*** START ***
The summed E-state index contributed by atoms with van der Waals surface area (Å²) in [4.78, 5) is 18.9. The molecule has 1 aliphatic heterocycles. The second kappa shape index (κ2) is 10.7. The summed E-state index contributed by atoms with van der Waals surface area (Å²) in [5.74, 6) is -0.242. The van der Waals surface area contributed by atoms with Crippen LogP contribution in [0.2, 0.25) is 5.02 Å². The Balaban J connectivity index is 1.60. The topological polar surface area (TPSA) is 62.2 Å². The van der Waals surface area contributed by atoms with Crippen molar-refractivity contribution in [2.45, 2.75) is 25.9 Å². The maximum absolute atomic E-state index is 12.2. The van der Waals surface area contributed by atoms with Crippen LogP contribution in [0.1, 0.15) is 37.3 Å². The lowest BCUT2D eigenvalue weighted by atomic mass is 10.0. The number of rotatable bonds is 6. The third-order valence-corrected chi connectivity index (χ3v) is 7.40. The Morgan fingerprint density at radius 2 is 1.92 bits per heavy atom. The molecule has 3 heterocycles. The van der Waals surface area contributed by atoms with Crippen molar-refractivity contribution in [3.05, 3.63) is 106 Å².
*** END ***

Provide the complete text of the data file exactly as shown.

The summed E-state index contributed by atoms with van der Waals surface area (Å²) in [4.78, 5) is 18.9. The molecule has 1 aliphatic heterocycles. The second kappa shape index (κ2) is 10.7. The summed E-state index contributed by atoms with van der Waals surface area (Å²) in [5.74, 6) is -0.242. The van der Waals surface area contributed by atoms with Crippen LogP contribution in [0.2, 0.25) is 5.02 Å². The Balaban J connectivity index is 1.60. The topological polar surface area (TPSA) is 62.2 Å². The van der Waals surface area contributed by atoms with Crippen molar-refractivity contribution in [2.45, 2.75) is 25.9 Å². The maximum absolute atomic E-state index is 12.2. The van der Waals surface area contributed by atoms with Crippen LogP contribution in [0.1, 0.15) is 37.3 Å². The lowest BCUT2D eigenvalue weighted by atomic mass is 10.0. The number of rotatable bonds is 6. The third-order valence-corrected chi connectivity index (χ3v) is 7.40. The Morgan fingerprint density at radius 2 is 1.92 bits per heavy atom. The molecule has 3 heterocycles. The van der Waals surface area contributed by atoms with Crippen molar-refractivity contribution in [3.05, 3.63) is 106 Å².